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Roduit et al observed an association between caesarean section and asthma at the age of 8 years in a large group of Dutch children, and attribute the development of asthma partly to the mode of delivery, possibly through a different and delayed pattern of intestinal colonisation of micro-organisms.1 Although this hypothesis is most interesting, in their discussion the differential reasons for caesarean sections were not addressed. As they state themselves, the prevalence of caesarean section in the Netherlands is low and elective caesarean section is rare. Because of this, the Dutch population of children born by caesarean section might be a highly selected group. One of the main reasons a caesarean section is conducted is a disproportion between the pelvic aperture and the fetal head circumference, and a large neonatal head circumference has been reported as a risk factor for asthma,2 for any atopic disorder when corrected for neonatal body weight,3 for hay fever4 and for raised IgE for common inhalation allergens at age 11.5 It would therefore be most informative if the authors could provide additional data on the differences between the neonatal anthropometric data of the children with and without ceasarean section, and on the indications for caesarean sections themselves. This issue is of significant importance and of clinical relevance because, if indeed a causal relationship exists between mode of delivery and development of asthma, this would certainly make an argument against elective caesarean section for non-medical reasons. It would seem that there is currently insufficient evidence to infer a causal relationship, but it certainly seems worthwhile sorting this out.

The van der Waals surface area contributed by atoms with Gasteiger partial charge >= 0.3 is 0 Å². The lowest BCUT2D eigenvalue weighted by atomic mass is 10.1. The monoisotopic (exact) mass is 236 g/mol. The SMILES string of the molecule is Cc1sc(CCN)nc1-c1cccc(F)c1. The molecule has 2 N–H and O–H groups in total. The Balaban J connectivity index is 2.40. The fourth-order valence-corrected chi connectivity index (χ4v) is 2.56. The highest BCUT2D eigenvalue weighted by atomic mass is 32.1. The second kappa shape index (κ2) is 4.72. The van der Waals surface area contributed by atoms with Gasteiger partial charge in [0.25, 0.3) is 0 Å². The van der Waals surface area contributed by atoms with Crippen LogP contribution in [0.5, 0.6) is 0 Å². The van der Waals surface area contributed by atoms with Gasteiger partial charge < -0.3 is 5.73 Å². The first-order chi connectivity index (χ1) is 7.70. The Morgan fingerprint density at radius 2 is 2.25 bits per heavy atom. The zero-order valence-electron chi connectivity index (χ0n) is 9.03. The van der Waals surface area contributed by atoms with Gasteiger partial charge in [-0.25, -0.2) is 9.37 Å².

Competing interests None.
Provenance and Peer review Not commissioned; not externally peer reviewed.
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